Clearly there are several areas to explore when considering an own label approach and these factors are often the main barriers to the smaller independent retailer looking at the topic more seriously:
Problem: You have no experience at all in dealing with factories, product design, importing etc.
Solution: Use a reputable agent or company that has expertise in this area, a proven track record and can site examples of the work that they have done and provide testimonials from past and current clients.
Minimum Order Quantities (MOQ’s)
Problem: As with any product line MOQ’s will apply based on a variety of factors such as material used, size of factory, type of item etc etc. Often these MOQ’s can be very high compared to the sale opportunity and thus the project cannot proceed.
Solution: Club together with fellow minded retailers and spread the MOQ amongst the members. This results in all the advantages of improved margin, points of difference etc but without the excessive cash flow risk.
Problem: small retailers do not often have the storage space to store large quantities of products and are used to operating a “little and often” business model.
Solution: rent some small space for a limited period time using cost effective businesses such as Big Yellow Storage.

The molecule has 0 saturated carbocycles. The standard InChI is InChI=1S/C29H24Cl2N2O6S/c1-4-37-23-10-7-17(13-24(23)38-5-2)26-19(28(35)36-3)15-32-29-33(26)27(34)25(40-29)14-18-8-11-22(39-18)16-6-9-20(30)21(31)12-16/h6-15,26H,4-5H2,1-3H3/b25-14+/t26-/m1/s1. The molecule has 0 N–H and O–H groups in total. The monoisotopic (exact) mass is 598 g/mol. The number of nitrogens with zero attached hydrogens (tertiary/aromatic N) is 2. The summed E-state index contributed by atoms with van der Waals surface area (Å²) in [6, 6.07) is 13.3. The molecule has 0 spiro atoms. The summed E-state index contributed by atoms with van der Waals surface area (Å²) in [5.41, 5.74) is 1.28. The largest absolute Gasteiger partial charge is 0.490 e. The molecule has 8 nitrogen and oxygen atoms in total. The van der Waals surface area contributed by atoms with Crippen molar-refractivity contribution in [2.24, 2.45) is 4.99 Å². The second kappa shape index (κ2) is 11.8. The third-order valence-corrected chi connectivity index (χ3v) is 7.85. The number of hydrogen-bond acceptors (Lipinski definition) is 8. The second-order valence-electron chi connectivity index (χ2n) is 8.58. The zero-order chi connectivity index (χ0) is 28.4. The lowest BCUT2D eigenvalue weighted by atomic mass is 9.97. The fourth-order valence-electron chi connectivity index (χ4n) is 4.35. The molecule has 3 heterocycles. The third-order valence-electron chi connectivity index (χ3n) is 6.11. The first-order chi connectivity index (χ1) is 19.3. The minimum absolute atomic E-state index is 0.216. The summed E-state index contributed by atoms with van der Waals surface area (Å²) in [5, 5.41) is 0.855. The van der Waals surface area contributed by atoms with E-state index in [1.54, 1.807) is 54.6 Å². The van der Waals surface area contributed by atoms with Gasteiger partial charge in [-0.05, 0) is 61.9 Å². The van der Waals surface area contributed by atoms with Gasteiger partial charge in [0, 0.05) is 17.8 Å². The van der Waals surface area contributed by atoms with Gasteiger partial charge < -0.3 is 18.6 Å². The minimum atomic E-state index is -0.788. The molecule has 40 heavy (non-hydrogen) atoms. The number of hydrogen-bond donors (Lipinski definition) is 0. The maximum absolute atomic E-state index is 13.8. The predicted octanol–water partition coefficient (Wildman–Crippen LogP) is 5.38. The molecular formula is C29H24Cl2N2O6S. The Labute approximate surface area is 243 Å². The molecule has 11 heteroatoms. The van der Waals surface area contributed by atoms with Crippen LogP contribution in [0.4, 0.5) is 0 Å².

Problem: lead times, particularly from the Far East can be as much as 4-6 months depending on factors such as time of year, type of product being manufactured etc.
Solution: Often this issue can simply be solved by improved planning. Once you get into the mindset of long lead times the business can be planned accordingly.
As my own business has begun to address these issues on behalf of clients we have seen for ourselves not only the ease with which many of the issues can be overcome but, more importantly, the additional revenue and margin gains that these businesses have experienced through developing their own brand strategy.
Some clients have progressed from taking generic branded products (such as a basic t-shirt or hoody) and adding some branding and changing the back neck label to trial the idea, whilst others have taken the leap having the confidence to commit to, for example, 1000 sock tri-packs knowing that, based on past sales history, that the stock can be sold.
Whatever your approach it is clear that, when done effectively, the own brand strategy can reap rewards.
I don’t know why, but in recent weeks I seem to be having more and more conversations with sports retailers about “checkout candy”.